For application areas other than interior lighting no such consensus has been achieved. Consequently, the lighting community has been forced to work with many different glare formulae for applications like daylight through windows, road and street lighting, or sports lighting (Daylight Glare Probability (DGP), Daylight Glare Index (DGI), Cumulative Brightness Effect (CBE), Glare Control Mark (GCM), Glare Rating (GR), et cetera). Another complicating factor is the large variation in individual glare sensitivity, which may depend on, for instance, age, chronotype ("being a morning or an evening person"), or the type of activity. The visual interest of the scene can also influence whether or not viewers experience discomfort from glare sources.

Because of this scattered approach and large variation in individual responses, the evaluation of glare, though seen as relevant to lighting design, is often considered too difficult to quantify. To counteract this tendency, a unified glare prediction method that can be applied to any lighting application and is independent of the glare source technology needed. Being able to predict discomfort arising from glare will be beneficial to end users because it will enable its prevention. Manufacturers will be better able to develop suitable products and to categorize the suitability of their products for various configurations and applications. This will facilitate better choices by lighting designers and specifiers to balance cost to lighting comfort.

Although there exist differences between the various discomfort prediction formulae for glare, the formulae for different application areas such as interior lighting and roadway lighting are very similar in form (see J.J. Vos, "Reflections on glare" Lighting Res. Technol. 35,2 (2003) pp. 163–176, or P.R. Boyce, "Human Factors in Lighting" 3rd edition, New York: Taylor and Francis, 2013). They all predict an increase in discomfort with increasing glare source intensity, a decrease when this intensity is spread over a larger source area, and a decrease when the background or adaptation luminance increases. This points in the direction of a commonly shared mechanism that causes the discomfort, independent of the source technology or application area.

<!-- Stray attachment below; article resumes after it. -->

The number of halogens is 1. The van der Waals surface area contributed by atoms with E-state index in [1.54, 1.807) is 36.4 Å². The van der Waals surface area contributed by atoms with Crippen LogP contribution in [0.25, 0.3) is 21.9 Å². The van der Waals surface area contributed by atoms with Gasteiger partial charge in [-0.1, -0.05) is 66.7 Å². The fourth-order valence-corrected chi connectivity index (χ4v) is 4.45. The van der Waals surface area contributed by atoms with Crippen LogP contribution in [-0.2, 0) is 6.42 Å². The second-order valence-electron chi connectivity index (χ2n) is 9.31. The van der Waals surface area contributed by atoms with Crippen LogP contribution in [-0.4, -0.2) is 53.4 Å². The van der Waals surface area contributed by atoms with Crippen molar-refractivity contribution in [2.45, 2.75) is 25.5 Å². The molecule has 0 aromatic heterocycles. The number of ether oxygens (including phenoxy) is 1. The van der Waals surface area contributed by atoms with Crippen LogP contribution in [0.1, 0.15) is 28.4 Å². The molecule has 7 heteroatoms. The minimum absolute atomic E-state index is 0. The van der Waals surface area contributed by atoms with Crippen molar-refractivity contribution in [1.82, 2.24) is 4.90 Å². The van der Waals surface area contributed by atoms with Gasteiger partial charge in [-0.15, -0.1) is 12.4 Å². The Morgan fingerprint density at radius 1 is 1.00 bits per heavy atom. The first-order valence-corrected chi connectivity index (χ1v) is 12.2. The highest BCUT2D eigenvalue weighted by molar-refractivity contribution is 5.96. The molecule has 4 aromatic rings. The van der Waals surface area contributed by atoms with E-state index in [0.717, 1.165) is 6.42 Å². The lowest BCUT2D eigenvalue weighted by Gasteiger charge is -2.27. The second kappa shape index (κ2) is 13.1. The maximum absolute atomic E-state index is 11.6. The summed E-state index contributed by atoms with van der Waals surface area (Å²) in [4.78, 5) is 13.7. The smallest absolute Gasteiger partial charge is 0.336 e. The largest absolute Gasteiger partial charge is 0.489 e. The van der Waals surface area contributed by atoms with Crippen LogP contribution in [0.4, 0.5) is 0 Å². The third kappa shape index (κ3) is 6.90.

The identification of the psychological or physiological mechanism or mechanisms that cause discomfort from glare has been identified as one of the key research questions in the CIE research roadmap. When excessive light in the field of view causes discomfort, is the problem caused by distraction of the eye toward bright peripheral sources, a mismatch between local and global adaptation, uncomfortable variations in pupillary constriction, a lighting pattern or light direction that deviates from what is "natural", a combination of these mechanisms, or by another, unknown mechanism?

The identification of such glare mechanisms is a prerequisite for the construction of a discomfort prediction model in which multiple application conditions and light source types may be incorporated by measurable physical, physiological and psychological parameters such as lighting characteristics (position, size and orientation of glare sources, luminance patterns, lighting dynamics, spectral distribution, etc.) and observer parameters (positions or trajectories, gaze directions, field of view, age, chronotype, visual task, type of activity, etc.). The advancements of neurological science and perception research in unravelling the pathways of the visual system may be instrumental in reaching this goal. This fundamental knowledge will enable a robust and science-based discomfort prediction method that, as for disability caused by glare, can withstand changes caused by future innovation in light sources and can be applied to all lighting applications.